Tuesday, April 26, 2005

Against People of Sociobiology

Cathy Young responds to a response by Professor Stephen Bainbridge.

"Take a hypothetical nominee for the federal bench who has publicly stated that male dominance is essential to a healthy social system. He is (a) an evangelical Christian whose beliefs are rooted in his understanding of biblical principles, or (b) an agnostic whose beliefs are rooted in his understanding of sociobiology. It seems that according to Prof. Bainbridge, the Senate would be allowed to hold the nominee's views against him in scenario (b), but not in scenario (a). Personally, I think that this particular belief ought to disqualify him whether it's based on the Bible, the Koran, Confucius, Darwin, Nietzsche, or the Gor novels."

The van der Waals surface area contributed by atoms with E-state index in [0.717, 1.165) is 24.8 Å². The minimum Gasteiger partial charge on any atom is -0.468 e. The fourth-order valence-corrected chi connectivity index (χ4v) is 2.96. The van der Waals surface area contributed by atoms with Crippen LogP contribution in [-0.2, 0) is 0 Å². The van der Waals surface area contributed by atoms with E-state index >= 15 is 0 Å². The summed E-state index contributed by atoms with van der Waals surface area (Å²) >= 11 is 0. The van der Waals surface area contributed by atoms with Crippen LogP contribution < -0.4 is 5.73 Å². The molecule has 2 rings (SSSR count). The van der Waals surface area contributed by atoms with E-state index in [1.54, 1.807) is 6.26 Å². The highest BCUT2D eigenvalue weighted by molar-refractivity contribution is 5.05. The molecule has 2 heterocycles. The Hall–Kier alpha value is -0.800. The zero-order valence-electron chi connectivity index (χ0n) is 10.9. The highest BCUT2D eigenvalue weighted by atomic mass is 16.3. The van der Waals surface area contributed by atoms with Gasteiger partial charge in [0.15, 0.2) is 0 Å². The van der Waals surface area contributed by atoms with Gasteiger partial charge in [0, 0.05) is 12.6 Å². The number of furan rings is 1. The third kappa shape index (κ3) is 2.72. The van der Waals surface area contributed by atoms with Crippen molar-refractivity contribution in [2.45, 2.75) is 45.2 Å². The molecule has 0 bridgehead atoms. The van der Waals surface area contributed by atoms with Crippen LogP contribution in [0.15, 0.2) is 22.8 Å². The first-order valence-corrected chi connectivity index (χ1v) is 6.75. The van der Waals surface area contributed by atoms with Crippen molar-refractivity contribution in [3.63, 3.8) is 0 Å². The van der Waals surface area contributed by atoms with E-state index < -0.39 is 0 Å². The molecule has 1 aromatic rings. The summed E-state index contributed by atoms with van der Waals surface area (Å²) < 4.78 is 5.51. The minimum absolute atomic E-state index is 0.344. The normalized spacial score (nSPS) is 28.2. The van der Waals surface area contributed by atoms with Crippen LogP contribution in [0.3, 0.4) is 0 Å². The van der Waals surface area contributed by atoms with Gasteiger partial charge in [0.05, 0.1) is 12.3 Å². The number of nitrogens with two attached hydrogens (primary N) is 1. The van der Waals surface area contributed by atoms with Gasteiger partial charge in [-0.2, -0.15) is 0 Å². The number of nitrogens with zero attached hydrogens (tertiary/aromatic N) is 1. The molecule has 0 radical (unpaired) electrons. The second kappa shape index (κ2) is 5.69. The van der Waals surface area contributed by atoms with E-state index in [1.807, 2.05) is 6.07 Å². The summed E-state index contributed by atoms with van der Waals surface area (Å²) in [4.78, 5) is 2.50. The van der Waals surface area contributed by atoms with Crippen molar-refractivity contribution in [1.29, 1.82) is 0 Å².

There's more good argument in the post I link to, but I find that paragraph particularly compelling. And, to name just one hot-button "religious" issue, there are atheists who are opposed to abortion rights.

Furthermore, it's not just vague "religious beliefs" that the current republicans are upset about, it's a fairly narrow range of beliefs (abortion and gay rights, mainly). There are quite a few deeply held religious beliefs that I'm pretty sure most Republicans would use to vote against a judicial nominee (opposition to the death penalty -- even for minors. Or drug use for religious purposes. Or, say, polygamy.)

No comments:

Web Analytics